A new edition of Scientific American Mind has been released and includes two web-published articles: one on recent research on grandmother cells (or ‘Halle Berry neurons’ as they’re becoming known) and another on the use of neurofeedback as a therapy and cognitive enhancer.
‘Halle Berry neurons’ are brain cells that supposedly activate in response to a single face, and are so named because a photo of Ms Berry was used in a recent experiment experiment that seemed to support this “one neuron – one face idea”, that was previously derided as being unrealistic.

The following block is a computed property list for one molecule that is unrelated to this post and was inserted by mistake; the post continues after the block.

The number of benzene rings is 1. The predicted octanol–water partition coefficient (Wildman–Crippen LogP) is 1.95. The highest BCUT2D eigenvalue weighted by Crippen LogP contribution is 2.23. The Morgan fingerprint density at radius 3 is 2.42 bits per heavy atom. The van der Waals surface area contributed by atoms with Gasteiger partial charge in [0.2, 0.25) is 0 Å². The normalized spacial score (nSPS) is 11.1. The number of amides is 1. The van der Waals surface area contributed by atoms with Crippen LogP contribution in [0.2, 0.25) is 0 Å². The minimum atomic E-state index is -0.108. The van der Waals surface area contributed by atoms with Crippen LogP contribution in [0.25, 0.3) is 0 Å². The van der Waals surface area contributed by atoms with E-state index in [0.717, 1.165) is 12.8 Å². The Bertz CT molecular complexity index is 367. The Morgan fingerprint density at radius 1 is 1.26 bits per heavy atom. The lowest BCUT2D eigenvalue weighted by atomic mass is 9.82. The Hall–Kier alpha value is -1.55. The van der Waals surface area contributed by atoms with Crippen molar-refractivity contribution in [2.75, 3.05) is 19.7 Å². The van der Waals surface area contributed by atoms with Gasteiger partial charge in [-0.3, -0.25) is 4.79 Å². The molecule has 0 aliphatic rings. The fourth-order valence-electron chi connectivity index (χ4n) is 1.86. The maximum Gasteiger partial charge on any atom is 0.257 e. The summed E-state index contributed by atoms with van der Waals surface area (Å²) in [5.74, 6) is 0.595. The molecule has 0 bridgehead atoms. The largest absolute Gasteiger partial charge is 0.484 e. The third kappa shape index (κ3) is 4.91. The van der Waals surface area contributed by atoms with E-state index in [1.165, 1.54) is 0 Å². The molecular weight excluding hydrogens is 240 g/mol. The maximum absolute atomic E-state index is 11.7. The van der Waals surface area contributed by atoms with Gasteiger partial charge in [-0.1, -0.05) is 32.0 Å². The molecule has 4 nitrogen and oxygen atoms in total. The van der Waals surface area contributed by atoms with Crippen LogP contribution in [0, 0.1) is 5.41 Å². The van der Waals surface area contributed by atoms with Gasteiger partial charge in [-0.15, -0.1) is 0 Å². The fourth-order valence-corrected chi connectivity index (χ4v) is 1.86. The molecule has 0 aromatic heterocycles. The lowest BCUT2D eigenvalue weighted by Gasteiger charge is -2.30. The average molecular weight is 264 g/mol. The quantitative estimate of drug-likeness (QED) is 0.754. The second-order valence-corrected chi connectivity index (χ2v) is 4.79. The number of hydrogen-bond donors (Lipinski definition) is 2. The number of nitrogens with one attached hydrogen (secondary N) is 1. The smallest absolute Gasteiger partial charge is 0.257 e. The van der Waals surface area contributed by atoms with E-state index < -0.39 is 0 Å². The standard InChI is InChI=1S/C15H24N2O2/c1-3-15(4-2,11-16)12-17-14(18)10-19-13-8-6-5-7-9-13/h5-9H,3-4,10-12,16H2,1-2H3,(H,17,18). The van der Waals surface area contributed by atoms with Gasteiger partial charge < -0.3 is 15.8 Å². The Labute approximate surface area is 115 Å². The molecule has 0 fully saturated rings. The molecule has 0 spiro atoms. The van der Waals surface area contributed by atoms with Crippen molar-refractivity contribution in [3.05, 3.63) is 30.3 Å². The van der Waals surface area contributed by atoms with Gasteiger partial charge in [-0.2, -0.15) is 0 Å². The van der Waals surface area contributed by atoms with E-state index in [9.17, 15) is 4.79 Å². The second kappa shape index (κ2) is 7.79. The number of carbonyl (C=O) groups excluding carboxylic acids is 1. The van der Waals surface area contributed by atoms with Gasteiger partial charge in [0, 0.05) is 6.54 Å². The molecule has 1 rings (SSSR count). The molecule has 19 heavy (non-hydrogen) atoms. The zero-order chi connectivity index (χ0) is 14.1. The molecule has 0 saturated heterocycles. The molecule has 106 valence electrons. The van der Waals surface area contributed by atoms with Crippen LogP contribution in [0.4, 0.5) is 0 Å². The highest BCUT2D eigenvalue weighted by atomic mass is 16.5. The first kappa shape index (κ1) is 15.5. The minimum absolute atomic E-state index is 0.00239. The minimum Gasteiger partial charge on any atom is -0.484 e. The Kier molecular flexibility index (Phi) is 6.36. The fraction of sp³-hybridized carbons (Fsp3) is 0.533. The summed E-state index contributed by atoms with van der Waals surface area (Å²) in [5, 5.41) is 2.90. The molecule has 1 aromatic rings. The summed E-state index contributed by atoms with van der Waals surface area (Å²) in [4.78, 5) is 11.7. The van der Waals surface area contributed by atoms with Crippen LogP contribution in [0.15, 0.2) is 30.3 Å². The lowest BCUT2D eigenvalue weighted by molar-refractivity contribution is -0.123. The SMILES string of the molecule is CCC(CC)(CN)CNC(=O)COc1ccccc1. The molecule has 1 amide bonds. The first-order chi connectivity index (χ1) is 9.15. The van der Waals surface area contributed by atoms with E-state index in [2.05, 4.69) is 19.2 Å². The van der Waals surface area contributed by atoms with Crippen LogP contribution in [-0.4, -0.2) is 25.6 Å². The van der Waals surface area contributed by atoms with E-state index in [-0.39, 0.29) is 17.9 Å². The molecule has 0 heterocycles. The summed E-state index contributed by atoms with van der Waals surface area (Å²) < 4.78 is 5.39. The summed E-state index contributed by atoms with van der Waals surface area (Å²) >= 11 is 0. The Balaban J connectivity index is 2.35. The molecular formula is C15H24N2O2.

The jury is still out on whether they exist or not, but the article considers evidence for and against the hypothesis.
Neurofeedback is a technique where brain activity is measured and shown to the subject, who can then attempt to control it by altering their mental state.
The brain activity can be measured from areas that could be linked to problems a person has (such as poor attention or concentration) and so the technique can be supposedly used to ‘train the brain’ to work more efficiently.
The article considers the evidence that it can be effective, although it is still not a mainstream treatment, partly because there are no widely agreed standards for how it should be administered.